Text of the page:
Shel Silverstein's wildly popular children's book, The Giving Tree is a classic. Published in 1964, the book has been translated into numerous languages and has sold over 10 million copies worldwide. Framed with simple, black-and-white illustrations, Silverstein's story still gets to me. I hadn't read the book for years and picked it up again fairly recently to read to my little one. Secret confession... I had to pause while I was reading the book to hide the dampness that was unexplainably appearing in the corners of my eyes. Find a free pdf of the book HERE.

Credit: City of Billings
Credit: City of Billings
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Dead trees are sad.

It's fun to drive by your childhood home and see the trees your family planted when you were a toddler are now towering pines, mighty oaks, or shady maples. It's not so fun if you go back and see them all dead or cut down. And even if a young boy doesn't grow up and cut down the tree to make a boat, nature eventually wins.

Credit: City of Billings
Credit: City of Billings
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A sick tree at Sacajawea Park was recently repurposed by the City.

A tall Ponderosa Pine at the city park had a rough go at life. When it was young, it was scarred by a lawnmower. In 2021, it got hit by a lightning strike which required a response from the Billings Fire Department to extinguish the smoldering trunk. Finally, pine bark beetles did what they do best, and killed the tree. City of Billings forestry workers cut the tree down in August.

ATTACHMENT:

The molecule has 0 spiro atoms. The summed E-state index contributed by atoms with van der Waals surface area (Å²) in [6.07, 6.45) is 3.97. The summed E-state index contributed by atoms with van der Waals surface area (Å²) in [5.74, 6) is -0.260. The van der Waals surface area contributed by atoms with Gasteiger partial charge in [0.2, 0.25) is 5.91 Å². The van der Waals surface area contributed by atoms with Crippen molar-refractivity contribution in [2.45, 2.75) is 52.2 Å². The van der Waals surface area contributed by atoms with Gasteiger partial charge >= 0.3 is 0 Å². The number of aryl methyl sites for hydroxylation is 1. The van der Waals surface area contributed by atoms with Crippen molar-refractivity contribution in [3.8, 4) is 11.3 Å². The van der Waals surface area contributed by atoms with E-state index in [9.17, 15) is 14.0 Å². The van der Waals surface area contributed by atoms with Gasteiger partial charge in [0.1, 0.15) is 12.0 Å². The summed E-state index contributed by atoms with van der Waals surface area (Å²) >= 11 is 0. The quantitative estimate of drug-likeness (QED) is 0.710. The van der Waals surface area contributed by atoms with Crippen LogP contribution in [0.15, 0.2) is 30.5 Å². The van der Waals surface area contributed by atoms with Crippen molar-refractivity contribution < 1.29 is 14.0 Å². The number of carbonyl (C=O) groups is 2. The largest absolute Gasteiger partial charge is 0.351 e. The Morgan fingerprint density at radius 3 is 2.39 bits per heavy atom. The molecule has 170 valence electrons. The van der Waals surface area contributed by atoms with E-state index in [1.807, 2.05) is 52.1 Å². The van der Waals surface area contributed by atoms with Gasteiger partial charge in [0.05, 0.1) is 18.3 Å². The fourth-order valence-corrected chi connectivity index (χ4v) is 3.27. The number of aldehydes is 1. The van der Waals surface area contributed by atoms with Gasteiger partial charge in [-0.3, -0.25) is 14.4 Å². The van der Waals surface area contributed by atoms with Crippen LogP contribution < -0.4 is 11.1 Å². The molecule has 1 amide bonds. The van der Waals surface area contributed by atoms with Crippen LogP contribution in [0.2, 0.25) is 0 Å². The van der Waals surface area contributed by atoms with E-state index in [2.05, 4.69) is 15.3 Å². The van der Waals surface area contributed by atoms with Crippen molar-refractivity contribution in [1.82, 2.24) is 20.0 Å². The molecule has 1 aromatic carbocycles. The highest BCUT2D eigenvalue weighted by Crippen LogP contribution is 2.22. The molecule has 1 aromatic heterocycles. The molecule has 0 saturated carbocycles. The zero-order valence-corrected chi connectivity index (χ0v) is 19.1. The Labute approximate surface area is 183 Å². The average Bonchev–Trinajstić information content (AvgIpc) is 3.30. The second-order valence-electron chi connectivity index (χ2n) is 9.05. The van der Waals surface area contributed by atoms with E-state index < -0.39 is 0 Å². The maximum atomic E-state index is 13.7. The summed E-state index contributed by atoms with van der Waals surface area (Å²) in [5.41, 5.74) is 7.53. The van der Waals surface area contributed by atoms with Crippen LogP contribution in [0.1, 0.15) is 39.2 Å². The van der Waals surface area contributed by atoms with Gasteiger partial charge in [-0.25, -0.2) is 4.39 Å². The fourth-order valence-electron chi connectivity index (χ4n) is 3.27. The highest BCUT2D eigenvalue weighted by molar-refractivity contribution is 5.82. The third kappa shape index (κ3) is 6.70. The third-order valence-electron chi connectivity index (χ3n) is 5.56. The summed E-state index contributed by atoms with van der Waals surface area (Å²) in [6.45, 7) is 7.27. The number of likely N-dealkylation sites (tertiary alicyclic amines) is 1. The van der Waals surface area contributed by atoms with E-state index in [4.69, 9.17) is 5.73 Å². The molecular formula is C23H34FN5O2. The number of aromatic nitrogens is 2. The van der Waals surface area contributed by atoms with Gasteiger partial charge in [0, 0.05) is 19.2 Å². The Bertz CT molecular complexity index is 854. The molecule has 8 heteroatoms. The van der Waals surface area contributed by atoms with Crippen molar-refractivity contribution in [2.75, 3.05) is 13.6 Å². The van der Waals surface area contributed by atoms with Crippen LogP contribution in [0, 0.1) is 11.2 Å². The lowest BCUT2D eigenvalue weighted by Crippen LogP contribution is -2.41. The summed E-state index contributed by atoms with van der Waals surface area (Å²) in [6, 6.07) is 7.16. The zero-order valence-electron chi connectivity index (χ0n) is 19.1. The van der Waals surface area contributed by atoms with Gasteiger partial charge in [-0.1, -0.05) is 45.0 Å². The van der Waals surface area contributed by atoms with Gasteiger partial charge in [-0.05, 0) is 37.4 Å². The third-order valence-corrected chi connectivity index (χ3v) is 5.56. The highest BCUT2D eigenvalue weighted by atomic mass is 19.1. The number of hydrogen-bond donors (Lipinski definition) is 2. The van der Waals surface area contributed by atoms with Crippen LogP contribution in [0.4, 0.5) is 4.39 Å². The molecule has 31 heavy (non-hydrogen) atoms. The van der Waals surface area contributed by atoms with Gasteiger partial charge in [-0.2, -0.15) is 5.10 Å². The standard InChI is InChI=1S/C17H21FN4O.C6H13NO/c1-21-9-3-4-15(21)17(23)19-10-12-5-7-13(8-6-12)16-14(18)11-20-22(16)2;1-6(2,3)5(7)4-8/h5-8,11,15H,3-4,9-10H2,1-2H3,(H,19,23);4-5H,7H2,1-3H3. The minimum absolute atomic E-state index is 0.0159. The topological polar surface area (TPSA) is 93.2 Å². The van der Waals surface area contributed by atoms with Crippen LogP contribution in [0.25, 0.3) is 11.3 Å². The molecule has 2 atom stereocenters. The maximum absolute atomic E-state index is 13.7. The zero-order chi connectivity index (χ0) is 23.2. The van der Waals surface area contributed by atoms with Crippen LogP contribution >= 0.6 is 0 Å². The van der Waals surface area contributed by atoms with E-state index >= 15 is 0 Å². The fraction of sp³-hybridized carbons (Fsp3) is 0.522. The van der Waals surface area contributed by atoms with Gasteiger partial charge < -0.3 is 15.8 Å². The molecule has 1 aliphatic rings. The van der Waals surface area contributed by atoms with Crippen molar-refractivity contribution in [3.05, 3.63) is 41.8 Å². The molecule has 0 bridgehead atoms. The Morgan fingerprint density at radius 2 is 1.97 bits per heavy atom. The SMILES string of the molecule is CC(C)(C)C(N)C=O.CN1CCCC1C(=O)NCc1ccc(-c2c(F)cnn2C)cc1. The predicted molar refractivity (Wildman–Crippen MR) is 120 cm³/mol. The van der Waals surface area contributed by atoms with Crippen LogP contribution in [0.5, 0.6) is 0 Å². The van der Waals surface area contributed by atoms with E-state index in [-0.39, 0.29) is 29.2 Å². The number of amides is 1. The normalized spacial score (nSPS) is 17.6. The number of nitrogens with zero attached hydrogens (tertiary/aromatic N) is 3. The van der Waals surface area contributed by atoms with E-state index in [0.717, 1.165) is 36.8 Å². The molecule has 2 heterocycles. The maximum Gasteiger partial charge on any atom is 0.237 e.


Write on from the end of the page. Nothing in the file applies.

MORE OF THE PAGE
Credit: City of Billings
Credit: City of Billings
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Instead of hauling it to the landfill, here's what happened next.

While it might have been easier to simply mulch the tree for compost or haul it to the dump, city workers realized the pine had numerous long, straight branches that could be repurposed at another Billings park. They used timbers from the tree to create anti-erosion devices on a popular trail.

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Credit: City of Billings
Credit: City of Billings
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"It felt good"

Timbers were cut to length and half-buried into the main trail at Phipps Park, using rebar to help anchor them in place. The trail has become quite eroded over the years. According to the news release, the city's seasonal forestry technician Jon Kohn said,

The crew agreed, it felt good to re-use Billings-grown wood to help maintain the beautiful natural area of Phipps Park.

I know, it's just a tree, but I'd like to believe the famous line from the book comes into play here. "And the tree was happy." The end.

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